Obama and Netanyahu
Obama and NetanyahuReuters

While the question of what Donald Trump's relationship with Israel will be once he is sworn in as President of the United States, Barack Obama remains the president for the next two months, and can use his time as a 'lame duck' against Israel if he so chooses.

Prime Minister Binyamin Netanyahu and supporters of Israel are worried that Obama could use his last months in office to push a binding anti-Israel resolution through the UN Security Council. Even if the US does not initiate such a measure, simply letting an anti-Israel resolution pass without vetoing it would mark a shift in US policy and could cause significant damage to Israel's interests and ability to defend itself.

The fear that Obama could betray Israel to tie the hands of his successor has grown now that that successor has been revealed to be the Republican candidate Donald Trump. When it seemed that Hillary Clinton was likely to win Israeli officials believed that Obama would seek to avoid taking any action that would tie the hands of his former Secretary of State.

Obama's welll-known strained relationship with Netanyahu is another reason some fear that Obama will betray Israel now that he does not have to worry about the political ramifications of such a betrayal on the prospects of the Democratic party.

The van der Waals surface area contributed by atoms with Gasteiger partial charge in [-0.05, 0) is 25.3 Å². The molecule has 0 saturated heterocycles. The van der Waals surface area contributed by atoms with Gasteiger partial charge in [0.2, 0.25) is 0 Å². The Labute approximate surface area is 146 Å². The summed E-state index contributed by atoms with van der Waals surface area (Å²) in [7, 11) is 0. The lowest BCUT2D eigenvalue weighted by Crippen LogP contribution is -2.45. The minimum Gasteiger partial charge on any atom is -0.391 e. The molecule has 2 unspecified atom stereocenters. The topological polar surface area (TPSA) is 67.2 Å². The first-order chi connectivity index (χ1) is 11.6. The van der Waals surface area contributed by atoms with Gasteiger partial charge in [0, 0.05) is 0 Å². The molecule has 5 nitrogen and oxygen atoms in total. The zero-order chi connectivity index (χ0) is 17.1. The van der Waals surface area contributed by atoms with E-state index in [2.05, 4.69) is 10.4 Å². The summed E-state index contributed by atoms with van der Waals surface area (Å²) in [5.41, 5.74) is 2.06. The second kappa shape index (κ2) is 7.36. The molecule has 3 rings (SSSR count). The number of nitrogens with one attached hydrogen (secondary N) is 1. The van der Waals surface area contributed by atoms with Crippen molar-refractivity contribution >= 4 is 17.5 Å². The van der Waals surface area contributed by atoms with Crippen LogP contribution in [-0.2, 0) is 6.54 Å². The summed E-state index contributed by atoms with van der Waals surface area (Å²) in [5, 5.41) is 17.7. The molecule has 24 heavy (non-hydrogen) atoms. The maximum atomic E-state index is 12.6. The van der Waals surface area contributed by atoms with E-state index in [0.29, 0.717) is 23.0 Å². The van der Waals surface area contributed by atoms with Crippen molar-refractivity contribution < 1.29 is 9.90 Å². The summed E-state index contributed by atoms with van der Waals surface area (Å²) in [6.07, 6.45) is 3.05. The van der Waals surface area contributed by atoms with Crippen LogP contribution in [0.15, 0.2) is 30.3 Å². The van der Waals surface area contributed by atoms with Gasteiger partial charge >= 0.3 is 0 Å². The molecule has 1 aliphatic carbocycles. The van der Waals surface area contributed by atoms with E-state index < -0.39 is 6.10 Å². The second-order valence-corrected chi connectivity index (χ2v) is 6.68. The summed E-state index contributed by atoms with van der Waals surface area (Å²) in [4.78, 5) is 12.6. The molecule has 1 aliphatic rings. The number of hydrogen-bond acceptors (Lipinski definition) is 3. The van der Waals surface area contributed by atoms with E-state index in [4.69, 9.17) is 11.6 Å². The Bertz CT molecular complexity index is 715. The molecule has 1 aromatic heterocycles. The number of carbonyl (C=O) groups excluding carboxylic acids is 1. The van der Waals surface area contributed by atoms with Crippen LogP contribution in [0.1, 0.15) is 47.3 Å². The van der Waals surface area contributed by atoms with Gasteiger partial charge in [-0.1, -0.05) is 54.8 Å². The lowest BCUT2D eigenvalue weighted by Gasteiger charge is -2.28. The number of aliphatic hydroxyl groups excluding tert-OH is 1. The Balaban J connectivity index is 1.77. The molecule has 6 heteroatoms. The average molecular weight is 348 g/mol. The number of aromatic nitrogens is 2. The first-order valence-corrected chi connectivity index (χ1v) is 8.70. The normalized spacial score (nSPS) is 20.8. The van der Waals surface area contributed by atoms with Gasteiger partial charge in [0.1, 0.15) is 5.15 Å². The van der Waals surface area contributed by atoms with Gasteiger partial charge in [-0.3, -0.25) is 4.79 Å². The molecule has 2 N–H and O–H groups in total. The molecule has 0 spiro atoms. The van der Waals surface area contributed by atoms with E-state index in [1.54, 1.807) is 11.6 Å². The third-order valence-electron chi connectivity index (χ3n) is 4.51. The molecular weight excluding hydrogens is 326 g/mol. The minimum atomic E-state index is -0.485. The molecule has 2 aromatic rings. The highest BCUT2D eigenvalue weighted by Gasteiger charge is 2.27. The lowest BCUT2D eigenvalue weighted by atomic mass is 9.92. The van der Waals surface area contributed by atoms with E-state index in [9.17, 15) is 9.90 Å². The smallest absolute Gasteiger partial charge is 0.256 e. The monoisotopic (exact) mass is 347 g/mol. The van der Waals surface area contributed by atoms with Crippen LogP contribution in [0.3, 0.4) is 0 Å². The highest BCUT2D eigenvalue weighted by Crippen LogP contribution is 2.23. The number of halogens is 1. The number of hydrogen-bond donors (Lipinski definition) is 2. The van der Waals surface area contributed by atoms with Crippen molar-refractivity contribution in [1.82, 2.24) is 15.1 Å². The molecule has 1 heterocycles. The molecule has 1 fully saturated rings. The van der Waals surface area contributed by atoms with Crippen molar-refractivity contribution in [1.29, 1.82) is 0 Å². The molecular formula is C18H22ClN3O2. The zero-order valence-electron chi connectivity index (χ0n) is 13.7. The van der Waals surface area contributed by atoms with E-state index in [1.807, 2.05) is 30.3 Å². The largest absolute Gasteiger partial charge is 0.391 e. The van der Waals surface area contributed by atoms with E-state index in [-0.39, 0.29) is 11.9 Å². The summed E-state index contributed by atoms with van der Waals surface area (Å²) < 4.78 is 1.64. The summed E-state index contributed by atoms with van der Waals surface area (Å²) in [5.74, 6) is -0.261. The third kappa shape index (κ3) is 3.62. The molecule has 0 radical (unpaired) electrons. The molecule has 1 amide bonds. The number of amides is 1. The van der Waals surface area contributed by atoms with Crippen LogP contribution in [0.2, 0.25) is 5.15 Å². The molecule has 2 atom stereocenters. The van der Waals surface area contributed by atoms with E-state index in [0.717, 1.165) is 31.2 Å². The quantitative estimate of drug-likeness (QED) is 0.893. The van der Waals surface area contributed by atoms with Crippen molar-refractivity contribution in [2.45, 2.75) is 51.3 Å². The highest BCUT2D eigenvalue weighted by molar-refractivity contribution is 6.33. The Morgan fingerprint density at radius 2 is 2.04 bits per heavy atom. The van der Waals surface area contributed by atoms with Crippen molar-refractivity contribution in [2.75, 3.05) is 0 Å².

The US State Department has created a list of potential measures Obama could pursue at the UN Security Council to leave his mark of the peace process between Israel and its Arab neighbors, including submitting a resolution condemning the presence of Jews in Judea and Samaria or having the Security Council recognize a Palestinian Arab state.

Netanyahu will have to be prepared for a unilateral action by Obama from now until January 20, when he will step down and Trump will be sworn in.

Netanyahu would have little warning of an American intention to pass an anti-Israel resolution at the UN. He would learn of such a move in real-time like the rest of Israel's citizens.

Obama would face fierce criticism from across the American political spectrum should he choose to act against Israel. However, such criticism may have little effect on an outgoing president who will not run for election again.

Obama's plans for Israel remain to be seen, but in two months' time Israel and Netanyahu will have to deal with a brand new president, and they will learn about his policies at the same time as the rest of world.